A two-year extension to the Climate Change Agreement (CCA) scheme was announced last month in the government’s Budget statement. The target period will run from January to December 2024, with performance against those targets entitling scheme members to climate change levy discounts until the end of March 2027.
No further announcement has been made on whether greenhouse growers could be included in the new energy and trade intensive industries (ETII) energy price support scheme.
The Department for Energy Security and Net Zero said the two-year extension would allow it time to ‘continue exploring’ a potential future reformed CCA scheme, a consultation on which opened last year ahead of the original end date for the existing CCA scheme of December 2022.
NFU Energy director Jon Swain said the CCA extension would be good for horticulture but questioned how targets, and penalties for not meeting them, were being set.
“It looks like the latest target period, period 5, which ended in December, is being proposed as the base for setting targets for the next one,” he said. “But of course this was an extraordinary period of high energy costs and many growers will have cut back on cropping and hence energy consumption. So any energy reduction targets based on usage then could be really difficult to achieve.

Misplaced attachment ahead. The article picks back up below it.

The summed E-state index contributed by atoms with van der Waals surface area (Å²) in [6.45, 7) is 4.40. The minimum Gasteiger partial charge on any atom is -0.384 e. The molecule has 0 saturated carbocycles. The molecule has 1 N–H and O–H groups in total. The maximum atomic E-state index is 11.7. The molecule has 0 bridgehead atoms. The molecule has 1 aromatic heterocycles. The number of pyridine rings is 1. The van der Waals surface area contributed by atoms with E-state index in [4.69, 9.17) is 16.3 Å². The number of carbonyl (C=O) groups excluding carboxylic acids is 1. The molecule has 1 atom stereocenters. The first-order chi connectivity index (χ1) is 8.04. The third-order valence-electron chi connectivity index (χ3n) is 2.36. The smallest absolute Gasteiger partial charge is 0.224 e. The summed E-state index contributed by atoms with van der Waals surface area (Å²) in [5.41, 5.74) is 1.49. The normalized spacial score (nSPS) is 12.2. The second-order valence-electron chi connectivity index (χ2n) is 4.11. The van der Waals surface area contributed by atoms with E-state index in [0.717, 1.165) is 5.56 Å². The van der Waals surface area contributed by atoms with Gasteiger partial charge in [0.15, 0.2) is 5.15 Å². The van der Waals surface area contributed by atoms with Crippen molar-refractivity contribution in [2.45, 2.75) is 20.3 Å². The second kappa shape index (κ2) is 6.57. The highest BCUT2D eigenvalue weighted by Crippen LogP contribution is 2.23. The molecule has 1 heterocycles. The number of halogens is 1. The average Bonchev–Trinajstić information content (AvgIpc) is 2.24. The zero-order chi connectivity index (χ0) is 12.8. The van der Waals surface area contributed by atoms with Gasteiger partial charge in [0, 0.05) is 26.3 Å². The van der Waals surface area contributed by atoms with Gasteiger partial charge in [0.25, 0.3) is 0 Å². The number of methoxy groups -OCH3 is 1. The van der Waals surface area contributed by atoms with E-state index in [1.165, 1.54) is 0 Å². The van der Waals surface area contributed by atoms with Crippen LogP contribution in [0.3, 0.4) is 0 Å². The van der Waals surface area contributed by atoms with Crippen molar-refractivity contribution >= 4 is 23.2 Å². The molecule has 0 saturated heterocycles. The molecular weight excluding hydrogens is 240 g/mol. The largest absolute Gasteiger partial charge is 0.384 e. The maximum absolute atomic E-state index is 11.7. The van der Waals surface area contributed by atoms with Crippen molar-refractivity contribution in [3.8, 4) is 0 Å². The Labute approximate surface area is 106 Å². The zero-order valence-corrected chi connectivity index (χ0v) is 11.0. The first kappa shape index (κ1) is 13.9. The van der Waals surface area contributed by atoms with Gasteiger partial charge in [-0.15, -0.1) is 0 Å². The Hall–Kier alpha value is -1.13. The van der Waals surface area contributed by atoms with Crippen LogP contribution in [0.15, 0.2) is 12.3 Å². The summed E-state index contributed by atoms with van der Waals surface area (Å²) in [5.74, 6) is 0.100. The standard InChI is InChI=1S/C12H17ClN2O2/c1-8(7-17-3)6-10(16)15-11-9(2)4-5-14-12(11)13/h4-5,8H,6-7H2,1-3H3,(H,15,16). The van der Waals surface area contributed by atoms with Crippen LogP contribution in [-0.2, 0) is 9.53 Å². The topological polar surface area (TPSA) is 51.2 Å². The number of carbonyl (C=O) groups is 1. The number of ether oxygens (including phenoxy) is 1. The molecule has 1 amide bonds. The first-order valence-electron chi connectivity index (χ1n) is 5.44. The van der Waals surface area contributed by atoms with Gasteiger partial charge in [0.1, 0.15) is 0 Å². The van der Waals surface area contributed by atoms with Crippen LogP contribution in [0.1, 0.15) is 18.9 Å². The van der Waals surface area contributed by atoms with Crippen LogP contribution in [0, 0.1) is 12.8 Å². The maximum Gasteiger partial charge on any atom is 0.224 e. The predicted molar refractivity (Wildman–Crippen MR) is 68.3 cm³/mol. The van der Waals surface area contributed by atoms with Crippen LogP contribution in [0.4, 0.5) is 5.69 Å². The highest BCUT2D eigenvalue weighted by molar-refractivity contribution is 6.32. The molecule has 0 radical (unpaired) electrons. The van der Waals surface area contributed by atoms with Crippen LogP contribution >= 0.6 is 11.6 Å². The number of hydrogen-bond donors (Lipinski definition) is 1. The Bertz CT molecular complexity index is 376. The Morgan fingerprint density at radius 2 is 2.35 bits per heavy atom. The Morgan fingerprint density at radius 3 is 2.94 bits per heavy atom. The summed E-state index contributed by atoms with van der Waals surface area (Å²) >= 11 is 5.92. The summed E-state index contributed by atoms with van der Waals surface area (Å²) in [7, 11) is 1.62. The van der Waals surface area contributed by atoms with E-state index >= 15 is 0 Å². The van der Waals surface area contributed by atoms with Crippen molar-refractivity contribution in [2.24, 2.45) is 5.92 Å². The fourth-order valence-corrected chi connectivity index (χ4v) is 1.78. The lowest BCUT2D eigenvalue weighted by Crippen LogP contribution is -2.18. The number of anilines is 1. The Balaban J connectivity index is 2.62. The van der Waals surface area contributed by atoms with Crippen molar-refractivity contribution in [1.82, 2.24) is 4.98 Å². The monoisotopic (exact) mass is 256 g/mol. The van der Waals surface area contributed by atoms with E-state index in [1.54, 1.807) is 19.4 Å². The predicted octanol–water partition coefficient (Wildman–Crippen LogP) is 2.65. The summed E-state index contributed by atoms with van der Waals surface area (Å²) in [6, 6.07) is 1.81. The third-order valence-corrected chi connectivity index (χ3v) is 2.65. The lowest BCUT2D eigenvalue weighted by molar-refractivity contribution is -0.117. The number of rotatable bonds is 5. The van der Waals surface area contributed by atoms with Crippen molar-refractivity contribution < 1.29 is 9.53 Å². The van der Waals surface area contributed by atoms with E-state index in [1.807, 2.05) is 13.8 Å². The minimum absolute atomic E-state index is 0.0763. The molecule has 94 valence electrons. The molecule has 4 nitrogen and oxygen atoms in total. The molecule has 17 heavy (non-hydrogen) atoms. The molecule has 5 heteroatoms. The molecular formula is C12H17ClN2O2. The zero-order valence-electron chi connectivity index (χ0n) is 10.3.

“On top of that is a proposed increase in the buy-out price – the penalty cost in terms of tonnes of carbon emissions if you don’t meet the targets – from the current £18 to £25. That appears anti-business and is less than supportive.”
Mr Swain said he was also concerned that use of renewables was still not considered as counting towards energy efficiency under the scheme, and that there was only a short application window, May to September this year, for any new entrants wanting to join. “It would be better to enable new entrants to start at any point,” he said.
Meanwhile, the NFU is continuing to push for horticulture to be eligible for ETII help. President Minette Batters said it was irresponsible that the scheme completely overlooks food production, making it ‘wholly at odds’ with government ambitions for more home-grown produce. “An urgent review into the ETII is needed to ensure that vulnerable sectors such as protected horticulture do not face a cliff edge after the end of the energy bill relief scheme,” she said.
Read more news and features from the protected crop industry in our monthly publication The Commercial Greenhouse Grower.